Scots teachers could take industrial action if areas they are working in are considered the highest risk in the Covid tier system.

The EIS, Scotland's biggest teaching union says it believes that if areas are put into Level 4 restrictions, the toughest to be set, schools should start remote learning.

Schools across Scotland were reopened by August 18 after the Scottish Government's previous plans for blended learning, with pupils learning at home for part of the school week, receiving an angry reaction from some parents and opposition politicians.

EIS has introduced a survey to get the views of teachers working under lockdown restrictions, and it includes being quizzed on members willingness or otherwise to support industrial action in response to a refusal to implement a move to blended or remote learning at Level 4.

READ MORE: Concerns over Scots school social distancing as pupil absences due to Covid treble in 12 days

It is feared as as many as 12 Scots council areas could be placed under the tough Level 4 restrictions in a bid to halt the spread of the virus on Tuesday And it’s been indicated that the new virus curbs would remain in place for a fortnight - coming into effect from 6am on Friday.

EIS general secretary Larry Flanagan said that their key concern was over whether schools remain open in the areas that are moved into Level 4.


He said: "Glasgow has 90 out of the top 100 covid infection hot spots - so in schools in those catchment areas, we think you have to look seriously at closing them as part of the community mitigation to drive down infection levels.

"We have asked the Scottish Government that, if a local authority goes into level four, there should be a meeting to look at the data around each individual school to make decisions based on risk."

The EIS has previously pointed to the fact that almost 30,000 pupils were absent from school on November 10 for Covid-related reasons – while 1,559 teachers were also absent in relation to coronavirus – an 18 per cent increase from the previous week’s figure of 1,326.

Mr Flanagan told the BBC: "Our default position is we should be looking at remote learning at level four, but given the Scottish Parliament has voted against that, we want at the very least to look at individual schools to see what action should be taken."

Last week the Herald revealed that the number of pupils absent from school in Scotland because of the coronavirus had nearly trebled since the October holiday as teachers' representatives warned that there is a lack of effective physical distancing.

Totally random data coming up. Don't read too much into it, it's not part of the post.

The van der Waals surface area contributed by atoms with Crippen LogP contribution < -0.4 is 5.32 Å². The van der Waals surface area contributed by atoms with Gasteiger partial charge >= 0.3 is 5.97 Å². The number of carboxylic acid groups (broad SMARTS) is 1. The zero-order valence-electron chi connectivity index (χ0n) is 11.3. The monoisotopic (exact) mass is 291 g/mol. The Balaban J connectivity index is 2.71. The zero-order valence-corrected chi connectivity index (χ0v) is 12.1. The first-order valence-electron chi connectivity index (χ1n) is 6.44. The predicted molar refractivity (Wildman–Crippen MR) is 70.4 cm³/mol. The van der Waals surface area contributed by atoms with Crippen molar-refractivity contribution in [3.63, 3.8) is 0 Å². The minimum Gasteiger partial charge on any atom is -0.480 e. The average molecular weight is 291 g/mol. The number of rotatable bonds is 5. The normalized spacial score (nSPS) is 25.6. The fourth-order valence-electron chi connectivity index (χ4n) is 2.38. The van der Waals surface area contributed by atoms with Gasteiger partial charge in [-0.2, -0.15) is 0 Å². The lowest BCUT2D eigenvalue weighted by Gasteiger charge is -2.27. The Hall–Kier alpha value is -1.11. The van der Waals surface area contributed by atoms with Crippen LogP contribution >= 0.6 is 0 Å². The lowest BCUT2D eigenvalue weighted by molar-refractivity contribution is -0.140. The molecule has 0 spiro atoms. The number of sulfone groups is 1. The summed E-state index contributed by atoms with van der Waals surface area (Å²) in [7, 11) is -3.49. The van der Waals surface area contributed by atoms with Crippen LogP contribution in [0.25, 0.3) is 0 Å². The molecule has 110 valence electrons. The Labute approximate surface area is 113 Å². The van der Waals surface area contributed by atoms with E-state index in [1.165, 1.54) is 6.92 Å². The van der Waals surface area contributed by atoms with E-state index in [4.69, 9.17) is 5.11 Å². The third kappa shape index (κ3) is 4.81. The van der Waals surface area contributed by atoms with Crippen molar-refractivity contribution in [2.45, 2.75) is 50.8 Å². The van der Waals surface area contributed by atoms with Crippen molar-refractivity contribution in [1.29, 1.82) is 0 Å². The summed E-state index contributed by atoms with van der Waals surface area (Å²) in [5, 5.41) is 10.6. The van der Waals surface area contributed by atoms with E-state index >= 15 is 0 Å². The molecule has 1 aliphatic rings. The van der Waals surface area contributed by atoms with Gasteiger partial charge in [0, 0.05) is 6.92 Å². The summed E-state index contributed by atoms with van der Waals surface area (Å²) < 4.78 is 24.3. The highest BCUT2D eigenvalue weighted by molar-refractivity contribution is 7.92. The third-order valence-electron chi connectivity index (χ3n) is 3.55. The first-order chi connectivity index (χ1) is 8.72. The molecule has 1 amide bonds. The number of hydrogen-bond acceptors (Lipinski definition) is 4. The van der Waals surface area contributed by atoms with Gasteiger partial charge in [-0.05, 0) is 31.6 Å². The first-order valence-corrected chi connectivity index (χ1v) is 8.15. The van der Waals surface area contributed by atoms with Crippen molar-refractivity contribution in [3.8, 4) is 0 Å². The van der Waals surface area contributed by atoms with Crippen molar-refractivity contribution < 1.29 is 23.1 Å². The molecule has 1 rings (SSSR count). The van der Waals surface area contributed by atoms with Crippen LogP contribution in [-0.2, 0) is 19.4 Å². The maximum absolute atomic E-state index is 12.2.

On November 7, it emerged that since the October holiday, in the space of 12 days the numbers soared from 8,295 to 23,511.

Both the Scottish and UK governments are determined to keep schools open despite a surge of deaths and cases in a second wave of the virus.

But unions have said that school closures must remain on the agenda and say "much more" needs to be done to keep teachers and pupils safe whilst schools remain open fully.

But one parents campaign group has said schools should remain open even in areas which are moved to the most severe level of restrictions.

UsForThem Scotland, which now has almost 12,000 members, said the vast majority of children sent home to isolate didn’t develop any Covid-19 symptoms.

They said healthy children should be able to stay in school, with only those unwell being asked to stay away.

A poll of 1000 parents conducted by UsForThem Scotland showed most children had not been required to self-isolate since schools returned in August.

But 191 parents said their child had been sent home and never developed symptoms, while only four did.

The research showed a further nine pupils had developed symptoms while in schools and had self-isolated as a result.

Jo Bisset, organiser for UsForThem Scotland, said: “The EIS and certain politicians are pointing to increased absences – but the vast majority of these cases feature healthy children who should still be in school.

“It’s an entirely manufactured picture, and the Scottish Government should stick to its word and keep schools open as normal, even in tier four council areas.

“We know there are influential groups who’ve wanted schools shut right from the start, and now strike action is being used as another tactic to force this through.

“All of this serves to damage the wellbeing and prospects of children. Schools are and should be considered critical infrastructure.

“Blended learning was, at best, a farce. For many in the poorest areas, it cast children adrift from an education system which they’re now unlikely to catch up with.

“How anyone can think this is good for society, the attainment gap or mental health is an absolute mystery.

“Our research shows most children who are told to isolate have nothing wrong with them and should be at school and getting on with their lives.

“It doesn’t have to be complex: send the children with symptoms home to recover, and allow the healthy ones to continue their schooling.”